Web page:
The unraveling of a long-term love relationship, be it a breakup or divorce, is often an extremely painful experience that can leave us feeling shattered, lost, and overwhelmed. Despite the magnitude of such an event, divorce has become so commonplace (the current rate in north America sits at between 40 and 50%) that we have normalized the experience. Consequently, there is very little support for those going through it. Whether an event is considered “normal” or not has no bearing on the emotional impact to the individual experiencing it. It is for this reason we specialize in divorce recovery counselling at our practice.
The first few months after a separation often feel very intense and debilitating. The following are the most important factors to be aware of when navigating this complex experience:
Hold on Tight Through The Grief
Divorce is a deeply personal and transformative journey that invites a myriad of emotions such as loss, anger, sadness, relief, or even freedom. During the first few months after separation, you may feel like you’re on a roller coaster with your emotions rapidly fluctuating between high and low. As with any loss, you will cycle through times of feeling strong and like you are moving forward, only to then find yourself broken down like you haven’t made any progress at all.
Know that the highs and lows of the roller coaster will even out. Within a few weeks you will look back and see that you are no longer as tearful or hopeless. You will find yourself more able to engage in activities you enjoy and less preoccupied with thoughts of your ex. While the grief journey can take months or even years, your experience of it will change dramatically over time. At first you may feel like you have landed in the ICU, whereas years later it will feel more like walking with a limp.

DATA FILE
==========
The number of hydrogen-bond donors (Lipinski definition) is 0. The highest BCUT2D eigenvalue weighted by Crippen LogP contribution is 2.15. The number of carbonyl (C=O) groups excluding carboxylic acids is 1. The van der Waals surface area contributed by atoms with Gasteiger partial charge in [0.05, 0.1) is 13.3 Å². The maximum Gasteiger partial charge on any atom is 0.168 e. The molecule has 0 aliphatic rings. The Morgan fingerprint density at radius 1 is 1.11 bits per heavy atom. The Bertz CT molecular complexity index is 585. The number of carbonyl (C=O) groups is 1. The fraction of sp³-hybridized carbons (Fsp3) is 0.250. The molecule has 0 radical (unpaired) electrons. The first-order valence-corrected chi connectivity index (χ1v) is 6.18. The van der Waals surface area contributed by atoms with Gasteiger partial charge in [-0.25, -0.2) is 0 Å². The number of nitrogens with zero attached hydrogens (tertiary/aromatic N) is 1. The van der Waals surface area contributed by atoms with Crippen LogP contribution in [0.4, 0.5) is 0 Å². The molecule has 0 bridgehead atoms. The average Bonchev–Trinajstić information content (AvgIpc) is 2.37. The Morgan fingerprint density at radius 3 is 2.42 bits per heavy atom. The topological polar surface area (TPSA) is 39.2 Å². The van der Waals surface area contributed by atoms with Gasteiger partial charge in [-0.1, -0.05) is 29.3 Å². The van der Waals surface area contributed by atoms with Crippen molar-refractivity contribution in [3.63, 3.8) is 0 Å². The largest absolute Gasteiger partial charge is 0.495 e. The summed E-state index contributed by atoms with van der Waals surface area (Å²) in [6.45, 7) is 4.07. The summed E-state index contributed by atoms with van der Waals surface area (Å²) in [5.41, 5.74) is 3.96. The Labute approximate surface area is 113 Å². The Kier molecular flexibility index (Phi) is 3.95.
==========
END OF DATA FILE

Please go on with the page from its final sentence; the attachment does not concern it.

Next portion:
Reach out for Support
Isolation can be a dangerous byproduct of divorce. Therefore, surrounding yourself with people who support, understand, and love you is essential. One of the biggest obstacles in reaching out for support can often be your own mindset. You might feel like you have to be strong, that you have to deal with your pain independently. While it’s important to recognize your inner strength, it’s equally important to acknowledge that everyone needs help at times. This is not a sign of weakness, but rather a sign of wisdom and self-care.
The first port of call when seeking support is often the people who already know and love you: your family and friends. Reach out to them, let them know you’re struggling, and don’t hesitate to ask for what you need, be it a listening ear, help with practical matters, or just some company on a lonely day. Often, people want to help but are unsure how; guiding them can be beneficial for everyone.
Consider joining support groups or seeking therapy to gain professional guidance and perspective. Sharing your thoughts and feelings with others who have gone through similar experiences is immensely helpful.
Find Healthy Coping Skills
In the midst of a crisis it can be easy to turn to ways of coping that numb the pain, such as drugs and alcohol. Although they may seem like a temporary escape from your feelings, they often exacerbate emotional pain, lead to addiction, and delay the healing process. Instead, adopting healthy coping mechanisms can help you manage your feelings, promote self-care, and aid in long-term recovery.
Healthier ways of dealing with your pain include journaling, physical activity, meditation, or taking up a new activity. When emotions feel intense in the moment, you can also try the following to help you through: